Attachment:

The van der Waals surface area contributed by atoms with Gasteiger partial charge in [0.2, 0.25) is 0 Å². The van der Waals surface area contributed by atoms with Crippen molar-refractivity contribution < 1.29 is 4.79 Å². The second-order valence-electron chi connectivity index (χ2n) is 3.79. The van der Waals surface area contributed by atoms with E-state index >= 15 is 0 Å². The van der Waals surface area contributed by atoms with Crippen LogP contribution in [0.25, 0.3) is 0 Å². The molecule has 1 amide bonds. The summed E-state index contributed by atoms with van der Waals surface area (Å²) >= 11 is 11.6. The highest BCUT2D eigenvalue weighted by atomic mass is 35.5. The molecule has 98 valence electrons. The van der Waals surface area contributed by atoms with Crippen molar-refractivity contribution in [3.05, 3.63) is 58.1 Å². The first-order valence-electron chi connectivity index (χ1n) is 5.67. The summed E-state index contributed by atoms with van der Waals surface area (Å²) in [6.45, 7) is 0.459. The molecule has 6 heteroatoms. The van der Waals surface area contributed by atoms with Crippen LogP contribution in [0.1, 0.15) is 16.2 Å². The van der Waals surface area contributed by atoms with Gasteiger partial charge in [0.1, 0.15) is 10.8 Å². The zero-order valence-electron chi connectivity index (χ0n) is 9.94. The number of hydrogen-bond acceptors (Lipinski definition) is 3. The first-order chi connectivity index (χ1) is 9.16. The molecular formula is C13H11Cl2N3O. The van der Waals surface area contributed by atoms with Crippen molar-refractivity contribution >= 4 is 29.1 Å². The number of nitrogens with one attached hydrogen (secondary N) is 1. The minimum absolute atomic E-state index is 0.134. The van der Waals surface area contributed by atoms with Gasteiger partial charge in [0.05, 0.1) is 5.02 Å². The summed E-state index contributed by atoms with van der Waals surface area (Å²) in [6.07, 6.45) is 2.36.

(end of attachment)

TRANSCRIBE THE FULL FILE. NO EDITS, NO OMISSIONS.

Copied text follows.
The van der Waals surface area contributed by atoms with Gasteiger partial charge in [0.2, 0.25) is 0 Å². The van der Waals surface area contributed by atoms with Crippen molar-refractivity contribution < 1.29 is 4.79 Å². The second-order valence-electron chi connectivity index (χ2n) is 3.79. The van der Waals surface area contributed by atoms with E-state index >= 15 is 0 Å². The van der Waals surface area contributed by atoms with Crippen LogP contribution in [0.25, 0.3) is 0 Å². The molecule has 1 amide bonds. The summed E-state index contributed by atoms with van der Waals surface area (Å²) >= 11 is 11.6. The highest BCUT2D eigenvalue weighted by atomic mass is 35.5. The molecule has 98 valence electrons. The van der Waals surface area contributed by atoms with Crippen molar-refractivity contribution in [3.05, 3.63) is 58.1 Å². The first-order valence-electron chi connectivity index (χ1n) is 5.67. The summed E-state index contributed by atoms with van der Waals surface area (Å²) in [6.45, 7) is 0.459. The molecule has 6 heteroatoms. The van der Waals surface area contributed by atoms with Crippen LogP contribution in [0.1, 0.15) is 16.2 Å². The van der Waals surface area contributed by atoms with Gasteiger partial charge in [0.1, 0.15) is 10.8 Å². The zero-order valence-electron chi connectivity index (χ0n) is 9.94. The number of hydrogen-bond acceptors (Lipinski definition) is 3. The first-order chi connectivity index (χ1) is 9.16. The molecular formula is C13H11Cl2N3O. The van der Waals surface area contributed by atoms with Crippen molar-refractivity contribution >= 4 is 29.1 Å². The number of nitrogens with one attached hydrogen (secondary N) is 1. The minimum absolute atomic E-state index is 0.134. The van der Waals surface area contributed by atoms with Gasteiger partial charge in [0.05, 0.1) is 5.02 Å². The summed E-state index contributed by atoms with van der Waals surface area (Å²) in [6.07, 6.45) is 2.36.